[images in on-line article]
Booms fixed after wind spreads diesel fuel from tug sunk near Bella Bella
Spill area home to endangered abalone, clams, sea urchin and juvenile
salmon, Heiltsuk First Nation says
By Yvette Brend, CBC News
Posted: Oct 23, 2016 7:32 AM PT Last Updated: Oct 23, 2016 1:50 PM PT
The booms containing spilled diesel from a sunken tug 20 kilometres west
of Bella Bella have been fixed, but delays allowed the fuel to spread,
along with fears for endangered abalone and other ocean wildlife.
Gale-force winds and three-metre waves hampered efforts to fix the
failed booms, but officials say they've replaced the containment system.
It's unclear how much diesel fuel has spilled, but the tug had 220,000
litres on board when it ran aground on Oct.13.
Less than half of that has been recovered, and that's fanned fears the
fuel will threaten efforts to reintroduce endangered abalone in the
spill area, according to the Heiltsuk First Nation.
A spokeswoman from Kirby Offshore Marine, the tug's owners, say the
company worked to reposition and replace the booms as fast as the high
winds and battering waves allowed.
But bad weather has stalled fixing the stressed — and in some spots
severed — outer boom for the fourth day in a row.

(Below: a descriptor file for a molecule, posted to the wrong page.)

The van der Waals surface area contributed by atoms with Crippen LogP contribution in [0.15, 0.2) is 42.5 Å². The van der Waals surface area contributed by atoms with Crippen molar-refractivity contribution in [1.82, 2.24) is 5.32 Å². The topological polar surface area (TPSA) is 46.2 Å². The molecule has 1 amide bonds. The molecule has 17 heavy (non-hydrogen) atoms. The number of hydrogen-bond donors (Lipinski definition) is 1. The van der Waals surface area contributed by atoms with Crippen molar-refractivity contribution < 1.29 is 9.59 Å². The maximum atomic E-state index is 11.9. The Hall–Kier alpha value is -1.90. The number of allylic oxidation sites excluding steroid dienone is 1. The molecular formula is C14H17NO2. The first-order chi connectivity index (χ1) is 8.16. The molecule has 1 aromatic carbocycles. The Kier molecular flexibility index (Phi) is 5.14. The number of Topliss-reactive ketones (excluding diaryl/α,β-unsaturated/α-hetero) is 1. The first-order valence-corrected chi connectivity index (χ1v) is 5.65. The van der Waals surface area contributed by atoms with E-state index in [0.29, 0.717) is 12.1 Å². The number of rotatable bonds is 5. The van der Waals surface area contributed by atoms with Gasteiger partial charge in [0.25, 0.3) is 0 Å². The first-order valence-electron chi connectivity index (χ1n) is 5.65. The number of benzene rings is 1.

The boom broke free late Friday, releasing diesel fuel which appears
like a rainbow shimmer across the water's surface.
Winds of up to 50 knots have spread the fuel as far as a kilometre away,
according to a press release from the Heiltsuk First Nation.
Fears are growing that the diesel will spread to Gale Passage, which is
a "highly sensitive ecological area," says a release from First Nation.
"In the first week of the spill, we had the largest tides of the month
at 17.4 feet," said Heiltsuk aquatics manager Mike Reid.
"Even without bad weather, the speed of tides rushing through the spill
site are likely to flush diesel into the area," he said.
Reid is worried about diesel contamination of the passage – an area he
believes is vital for a variety of clam species, sea cucumbers, sea
urchin, juvenile salmon and herring, eelgrass, kelp and other marine
The south end of Gale Passage opens into an important herring spawning
area, and the First Nation has been working to recover endangered
abalone in the spill area near the sunken tug.
The spokeswoman for the tug's owners says while it is unclear how much
fuel has spread into the open water, no damaged wildlife has been
detected or captured since the rough weather began Friday.
But Heiltsuk Chief Marilyn Slett says her community is in shock of the
incident and is questioning why more seaworthy booms weren't installed.
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